In Cut Snake
The past catches up with an ex-con who has rebuilt his life in a small town, in this incendiary noir drama by Australian director Tony Ayres.
Young, charismatic, and hardworking, Sparra Farrell (Alex Russell) seems to be sailing into a happy, respectable life. He has a solid job and an adorable fiancée named Paula (Jessica De Gouw), and already owns a modest house in the country outside Melbourne. The only odd thing is that Sparra says precious little about his past — but that past is about to catch up with him, and wrest control of his present.
Set in 1973, Australian director Tony Ayres's bold return to feature filmmaking is equal parts crime story and love story, an inspired variation on A History of Violence that considers aspects of criminal relations rarely explored onscreen. Sparra's domestic idyll is ruptured when he and Paula receive an unexpected visit from Pommie (Animal Kingdom's Sullivan Stapleton, who also appears at the Festival in Kill Me Three Times).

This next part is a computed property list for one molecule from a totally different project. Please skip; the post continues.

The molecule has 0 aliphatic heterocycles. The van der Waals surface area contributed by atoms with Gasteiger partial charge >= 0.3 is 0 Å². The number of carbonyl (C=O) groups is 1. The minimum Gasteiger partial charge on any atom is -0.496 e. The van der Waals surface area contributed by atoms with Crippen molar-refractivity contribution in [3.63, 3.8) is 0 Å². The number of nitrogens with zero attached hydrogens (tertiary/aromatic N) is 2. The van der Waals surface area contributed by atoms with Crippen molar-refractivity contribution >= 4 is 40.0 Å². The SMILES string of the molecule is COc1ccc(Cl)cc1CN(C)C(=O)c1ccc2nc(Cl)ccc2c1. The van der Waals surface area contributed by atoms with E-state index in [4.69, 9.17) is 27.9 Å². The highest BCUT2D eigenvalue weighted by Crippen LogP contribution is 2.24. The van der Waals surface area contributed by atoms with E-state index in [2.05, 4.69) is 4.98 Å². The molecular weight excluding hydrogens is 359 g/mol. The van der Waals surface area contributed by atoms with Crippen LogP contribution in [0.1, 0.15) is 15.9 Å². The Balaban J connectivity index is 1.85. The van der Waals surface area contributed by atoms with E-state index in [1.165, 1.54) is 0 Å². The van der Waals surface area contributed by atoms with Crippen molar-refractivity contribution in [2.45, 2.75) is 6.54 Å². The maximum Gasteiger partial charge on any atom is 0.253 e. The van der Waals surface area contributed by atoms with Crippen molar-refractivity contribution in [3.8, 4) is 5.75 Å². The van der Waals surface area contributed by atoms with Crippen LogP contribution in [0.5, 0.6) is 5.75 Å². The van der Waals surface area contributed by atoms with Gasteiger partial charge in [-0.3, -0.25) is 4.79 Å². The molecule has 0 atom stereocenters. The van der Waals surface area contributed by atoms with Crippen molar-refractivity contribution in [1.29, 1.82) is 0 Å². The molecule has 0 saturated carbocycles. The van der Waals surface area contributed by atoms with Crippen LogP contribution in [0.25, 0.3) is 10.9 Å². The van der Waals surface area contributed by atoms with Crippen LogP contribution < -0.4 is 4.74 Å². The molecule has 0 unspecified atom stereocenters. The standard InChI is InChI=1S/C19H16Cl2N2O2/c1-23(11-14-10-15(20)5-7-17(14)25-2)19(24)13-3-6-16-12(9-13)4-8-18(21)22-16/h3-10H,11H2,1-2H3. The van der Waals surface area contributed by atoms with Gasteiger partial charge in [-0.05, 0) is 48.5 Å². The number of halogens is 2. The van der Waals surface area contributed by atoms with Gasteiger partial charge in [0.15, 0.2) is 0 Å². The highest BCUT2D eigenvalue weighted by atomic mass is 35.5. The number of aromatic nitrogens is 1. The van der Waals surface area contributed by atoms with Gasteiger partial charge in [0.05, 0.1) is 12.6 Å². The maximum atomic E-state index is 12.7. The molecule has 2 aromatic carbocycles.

Pommie knows Sparra's most closely guarded secrets — including the stint he did in a Sydney prison — and expects him to make good on an old promise if he wants to keep those secrets safe. "You always knew there was something different about him," Pommie tells Paula. "That something is me."
Working with a stellar cast and Blake Ayshford's brilliantly structured script, Ayres plumbs the shadowy depths of his characters for the brutal truths that most thrillers only hint at. The result is an incendiary noir drama burning with fear, rage, desire, and irresistible impulses. Money will be stolen, blood shed, dreams shattered, but what's left at the end ofCut Snake is a bond made only stronger by twin forces that should not be underestimated: self-knowledge and acceptance. I spoke to director Tony Ayers about the film.